Last weekend I spent the day in Chichester, ostensibly to start my Christmas shopping; but truth be told looking for cosy but indulgent lounge wear. I spent a happy half an hour checking out one of my favourite brands, Mint Velvet, whose winter marketing campaign I love.
As I rifled through the cashmere jumpers and lace backed camis, this got me wondering why I was prepared to pay premium prices for items I could easily get in other shops for less. The answer was brand. Mint Velvet has created a brand that speaks to me and my aspirations. Here’s why.
“Imagine being in charge of the John Lewis Christmas advert? The whole nation’s Christmas spirit rests on your shoulders,” wrote one Twitter user earlier this month. This comment sums up how the launch of the John Lewis Christmas advert has become an eagerly anticipated event in the British calendar, and is widely regarded as a masterclass in Christmas brand positioning.
This year’s annual campaign didn’t disappoint as evidenced by the overwhelmingly positive social media reaction to the touching story of Joe and Moz. The owner of his very own trending hashtag , #MoztheMonster is the star of this year’s campaign, along with the obligatory cute child and the now-traditional classic song covered by a modern artist, this year featuring Elbow’s rendition of The Beatles’ Golden Slumbers.
5 Easy To Replicate Ideas To Freshen Up Your Marketing
September 22nd marked the official start of Autumn; the natural world is definitely changing with crisper air, the tinting of the trees and ripening of autumn fruits. The new Autumn sales campaigns have enticed me to splurge on new workwear.
For some businesses, the slow pace of summer meant low sales in July and August; and even a summer slump. This means making higher sales in the fourth quarter of the year to offset the losses. In fact, for many businesses, the fourth quarter of the year is the most important time of year. The National Retail Federation reports many small and medium-sized retail businesses do between 20 and 40% of their annual sales in the last two months of the year.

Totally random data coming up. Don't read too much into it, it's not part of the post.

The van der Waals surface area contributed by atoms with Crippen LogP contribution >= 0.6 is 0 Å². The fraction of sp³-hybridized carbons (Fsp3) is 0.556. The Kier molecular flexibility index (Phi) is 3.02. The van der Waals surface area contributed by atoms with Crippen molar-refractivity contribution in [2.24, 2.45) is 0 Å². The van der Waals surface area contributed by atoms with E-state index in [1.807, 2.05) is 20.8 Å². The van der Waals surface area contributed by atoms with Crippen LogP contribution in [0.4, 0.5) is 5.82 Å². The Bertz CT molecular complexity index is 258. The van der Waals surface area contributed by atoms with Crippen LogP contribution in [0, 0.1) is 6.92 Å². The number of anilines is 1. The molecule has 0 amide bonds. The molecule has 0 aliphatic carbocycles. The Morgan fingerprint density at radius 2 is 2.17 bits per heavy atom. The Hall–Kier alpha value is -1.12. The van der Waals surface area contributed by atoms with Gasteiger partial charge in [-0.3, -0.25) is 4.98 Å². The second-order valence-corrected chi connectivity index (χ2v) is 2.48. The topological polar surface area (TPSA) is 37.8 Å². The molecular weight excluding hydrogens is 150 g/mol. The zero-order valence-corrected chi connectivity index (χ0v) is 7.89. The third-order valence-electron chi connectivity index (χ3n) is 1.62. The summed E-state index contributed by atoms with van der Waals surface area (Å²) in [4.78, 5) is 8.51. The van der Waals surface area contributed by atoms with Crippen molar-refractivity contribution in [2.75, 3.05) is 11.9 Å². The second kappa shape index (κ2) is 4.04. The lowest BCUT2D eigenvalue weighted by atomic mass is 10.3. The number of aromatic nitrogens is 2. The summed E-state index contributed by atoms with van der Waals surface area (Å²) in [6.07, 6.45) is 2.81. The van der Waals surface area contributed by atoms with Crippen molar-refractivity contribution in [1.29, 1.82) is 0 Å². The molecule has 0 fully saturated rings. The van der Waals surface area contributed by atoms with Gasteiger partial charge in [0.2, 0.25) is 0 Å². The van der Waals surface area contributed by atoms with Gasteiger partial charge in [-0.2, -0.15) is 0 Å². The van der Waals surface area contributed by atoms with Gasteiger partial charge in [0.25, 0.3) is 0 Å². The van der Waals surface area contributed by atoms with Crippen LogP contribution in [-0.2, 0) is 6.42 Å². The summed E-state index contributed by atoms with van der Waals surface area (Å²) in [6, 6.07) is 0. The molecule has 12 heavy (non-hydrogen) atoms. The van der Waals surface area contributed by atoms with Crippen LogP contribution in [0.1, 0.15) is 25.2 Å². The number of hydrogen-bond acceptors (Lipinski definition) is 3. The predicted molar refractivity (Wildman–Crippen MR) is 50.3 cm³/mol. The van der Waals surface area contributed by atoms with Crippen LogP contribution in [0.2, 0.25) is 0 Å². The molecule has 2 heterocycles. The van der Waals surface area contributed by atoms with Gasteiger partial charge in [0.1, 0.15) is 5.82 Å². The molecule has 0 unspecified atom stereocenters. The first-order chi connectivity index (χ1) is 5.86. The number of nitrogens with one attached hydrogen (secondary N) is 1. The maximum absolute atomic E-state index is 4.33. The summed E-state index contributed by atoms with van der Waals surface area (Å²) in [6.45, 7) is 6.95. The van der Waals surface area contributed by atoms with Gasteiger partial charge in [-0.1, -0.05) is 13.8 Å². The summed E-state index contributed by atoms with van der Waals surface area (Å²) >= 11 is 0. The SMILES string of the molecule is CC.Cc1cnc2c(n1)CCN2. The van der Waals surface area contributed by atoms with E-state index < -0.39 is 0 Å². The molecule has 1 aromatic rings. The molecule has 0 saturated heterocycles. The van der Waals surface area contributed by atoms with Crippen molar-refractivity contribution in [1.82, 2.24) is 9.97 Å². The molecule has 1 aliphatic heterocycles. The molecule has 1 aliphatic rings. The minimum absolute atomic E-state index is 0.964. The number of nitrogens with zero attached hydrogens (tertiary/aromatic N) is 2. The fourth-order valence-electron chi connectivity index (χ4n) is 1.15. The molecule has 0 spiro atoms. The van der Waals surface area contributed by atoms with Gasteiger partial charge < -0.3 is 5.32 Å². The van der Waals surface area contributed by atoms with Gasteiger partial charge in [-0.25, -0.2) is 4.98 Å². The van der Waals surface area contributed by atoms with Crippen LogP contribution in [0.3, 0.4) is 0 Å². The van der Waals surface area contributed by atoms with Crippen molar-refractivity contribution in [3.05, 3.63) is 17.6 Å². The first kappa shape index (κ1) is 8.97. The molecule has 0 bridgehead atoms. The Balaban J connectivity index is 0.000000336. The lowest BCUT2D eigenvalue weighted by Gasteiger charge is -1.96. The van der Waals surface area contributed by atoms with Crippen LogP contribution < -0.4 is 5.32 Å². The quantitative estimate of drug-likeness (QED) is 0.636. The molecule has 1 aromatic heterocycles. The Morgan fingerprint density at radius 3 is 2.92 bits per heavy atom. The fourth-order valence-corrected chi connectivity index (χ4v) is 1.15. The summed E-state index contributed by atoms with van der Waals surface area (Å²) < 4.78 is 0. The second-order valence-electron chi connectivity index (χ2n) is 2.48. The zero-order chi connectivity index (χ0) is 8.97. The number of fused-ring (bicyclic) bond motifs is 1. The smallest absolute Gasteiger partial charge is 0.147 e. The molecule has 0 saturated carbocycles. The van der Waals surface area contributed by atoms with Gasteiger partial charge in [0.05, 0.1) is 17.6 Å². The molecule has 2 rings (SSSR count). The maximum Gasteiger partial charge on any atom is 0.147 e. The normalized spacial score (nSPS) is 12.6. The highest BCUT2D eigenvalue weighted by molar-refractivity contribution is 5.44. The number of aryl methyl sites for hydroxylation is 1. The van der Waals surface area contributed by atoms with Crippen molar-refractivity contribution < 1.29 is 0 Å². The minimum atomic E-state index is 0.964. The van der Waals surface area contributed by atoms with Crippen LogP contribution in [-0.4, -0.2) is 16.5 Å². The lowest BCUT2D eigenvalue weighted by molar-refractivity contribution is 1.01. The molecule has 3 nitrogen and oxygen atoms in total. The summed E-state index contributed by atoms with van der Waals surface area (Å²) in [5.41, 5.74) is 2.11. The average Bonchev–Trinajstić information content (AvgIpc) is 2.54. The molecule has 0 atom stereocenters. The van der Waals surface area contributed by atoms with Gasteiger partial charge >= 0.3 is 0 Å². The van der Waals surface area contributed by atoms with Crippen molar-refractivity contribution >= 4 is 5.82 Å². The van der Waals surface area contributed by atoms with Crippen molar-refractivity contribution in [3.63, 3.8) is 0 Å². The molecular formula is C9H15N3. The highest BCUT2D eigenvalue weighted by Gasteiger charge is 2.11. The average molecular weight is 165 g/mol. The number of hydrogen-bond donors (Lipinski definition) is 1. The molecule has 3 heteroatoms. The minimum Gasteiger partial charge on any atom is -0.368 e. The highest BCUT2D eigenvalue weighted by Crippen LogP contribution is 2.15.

In Friday’s article, I explained the strategic thinking behind my brand makeover. You’ll have noticed that the seven factors I considered are all key elements of any good business plan.
These are also the factors that any good graphic designer will take into consideration when helping you create a new brand identity. Leaping into selecting a new colour palette and fonts, designing a new logo, or commissioning a website may sound like fun. But starting there, without thinking through your strategic intent, is a fast track to frustration, wasting money and having to go through an entire re-branding process.
How Small Businesses Can Best Respond To The Global Challenges Ahead
On 17 January, the UK’s Prime Minister, Theresa May, delivered a major speech on her plans for leaving the E.U. For the first time, she has confirmed clearly and unequivocally that she will not to try to preserve membership of the European single market. Instead she hopes to conclude a deal with the rest of the E.U. that will still give business the access it needs to trade with the rest of the continent without barriers, tariffs or any new obstacles.
Given the uncertain world businesses are operating in, I thought it was the right time to look at how scenario planning will help you navigate this uncharted territory. But before we get into scenario planning, let’s spend a minute reflecting on what we do and don’t know about what’s going on in the external environment.